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The latest Trump child-detention policy sparks harsh criticism. Also on the Thursday rundown: New York sues the EPA over Hudson River PCBs.

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Medicaid Expansion Could be a Lifeline for Ohioans Struggling with Addiction

April 4, 2013

COLUMBUS, Ohio - Gov. Kasich's plan to expand Medicaid provides a rare opportunity to expand access to mental health and addiction treatment for thousands of Ohioans. State and local funds currently cover those services for uninsured people, and under Medicaid expansion, those dollars can be redirected toward prevention and recovery.

Addressing substance abuse is critical to the community, according to Wilmington Mayor Randy Riley. He said addiction is not a choice, but a medical problem that needs proper care.

"There are biological reasons that some people become addicted and some people do not," he said. "I know of people who have become addicted; my own son is addicted, and he's in prison right now. So, it happens to any family."

According to data reported by the Ohio Alliance of Recovery Providers, substance abuse treatment has been shown to cut alcohol and drug use in half and reduce crime by 80 percent and arrests by more than 60 percent. It is estimated that every $1 spent on addiction treatment saves $7 in criminal justice costs alone.

The executive director of Ohio Citizen Advocates for Chemical Dependency Prevention and Treatment, Donna Conley, said many people are not able to access needed treatments because they lack health insurance. The expansion of Medicaid is the lifeline they need to become responsible members of the community again, she said.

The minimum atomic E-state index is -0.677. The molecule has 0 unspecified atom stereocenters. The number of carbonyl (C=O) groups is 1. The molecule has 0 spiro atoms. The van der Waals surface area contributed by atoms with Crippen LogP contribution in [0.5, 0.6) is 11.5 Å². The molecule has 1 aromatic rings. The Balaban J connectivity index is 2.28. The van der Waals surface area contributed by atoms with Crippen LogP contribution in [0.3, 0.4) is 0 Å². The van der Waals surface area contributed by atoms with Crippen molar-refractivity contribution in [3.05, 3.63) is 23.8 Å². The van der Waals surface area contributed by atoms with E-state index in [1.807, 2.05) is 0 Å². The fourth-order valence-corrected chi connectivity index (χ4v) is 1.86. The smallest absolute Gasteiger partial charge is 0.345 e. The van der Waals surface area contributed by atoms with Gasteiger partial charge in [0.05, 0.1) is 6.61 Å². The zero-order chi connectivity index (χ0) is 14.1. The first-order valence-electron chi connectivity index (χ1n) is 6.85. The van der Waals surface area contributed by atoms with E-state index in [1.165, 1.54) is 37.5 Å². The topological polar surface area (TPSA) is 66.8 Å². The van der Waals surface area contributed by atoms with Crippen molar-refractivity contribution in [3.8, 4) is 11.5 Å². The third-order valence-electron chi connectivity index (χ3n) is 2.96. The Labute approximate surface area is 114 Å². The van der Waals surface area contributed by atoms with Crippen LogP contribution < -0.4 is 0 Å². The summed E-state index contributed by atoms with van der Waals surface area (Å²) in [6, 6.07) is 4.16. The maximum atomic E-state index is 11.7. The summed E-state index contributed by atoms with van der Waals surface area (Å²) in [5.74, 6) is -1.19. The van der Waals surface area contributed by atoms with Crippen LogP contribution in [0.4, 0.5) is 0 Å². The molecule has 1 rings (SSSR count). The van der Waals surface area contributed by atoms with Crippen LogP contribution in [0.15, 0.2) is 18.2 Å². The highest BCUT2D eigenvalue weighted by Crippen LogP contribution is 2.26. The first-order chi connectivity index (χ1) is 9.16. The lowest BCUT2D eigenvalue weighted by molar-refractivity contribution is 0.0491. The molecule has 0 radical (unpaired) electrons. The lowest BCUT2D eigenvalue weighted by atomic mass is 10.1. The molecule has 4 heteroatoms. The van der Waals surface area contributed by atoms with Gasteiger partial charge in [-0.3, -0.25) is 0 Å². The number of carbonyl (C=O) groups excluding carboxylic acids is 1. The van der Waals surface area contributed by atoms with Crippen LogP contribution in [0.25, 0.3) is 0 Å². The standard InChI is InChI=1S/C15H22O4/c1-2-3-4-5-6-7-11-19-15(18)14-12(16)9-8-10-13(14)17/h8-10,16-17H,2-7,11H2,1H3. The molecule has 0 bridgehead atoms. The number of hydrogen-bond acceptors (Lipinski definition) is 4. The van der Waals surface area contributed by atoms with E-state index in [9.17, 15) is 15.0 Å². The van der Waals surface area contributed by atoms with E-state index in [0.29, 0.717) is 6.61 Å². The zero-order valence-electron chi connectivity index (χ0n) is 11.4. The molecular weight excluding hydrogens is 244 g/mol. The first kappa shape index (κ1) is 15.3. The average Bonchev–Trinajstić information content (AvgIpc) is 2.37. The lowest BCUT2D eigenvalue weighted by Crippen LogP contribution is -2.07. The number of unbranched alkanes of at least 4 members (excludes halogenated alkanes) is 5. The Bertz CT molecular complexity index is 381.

"When someone finds recovery from addiction, their life stabilizes, their family situation stabilizes, their overall health improves," she said. "They become productive, tax-paying citizens."

Riley said Medicaid expansion is the right thing to do to ensure that those with substance abuse problems have access to continued treatments. Addiction does not end overnight, he added.

"The conquering of the disease is an on-going problem," Riley said. "They will always be an addict. It does not go away just because you've been sober for six months or six years. You need ongoing therapy and treatment."

Expansion has received some opposition from those who oppose health care reform and others concerned about the federal government's long-term funding commitment. However, Kasich has said it is not fair to Ohio taxpayers to send federal money to another state to be spent.

The House will vote on the budget in mid-April, then it heads to the Ohio Senate. The governor must sign the budget by June 30.

Mary Kuhlman, Public News Service - OH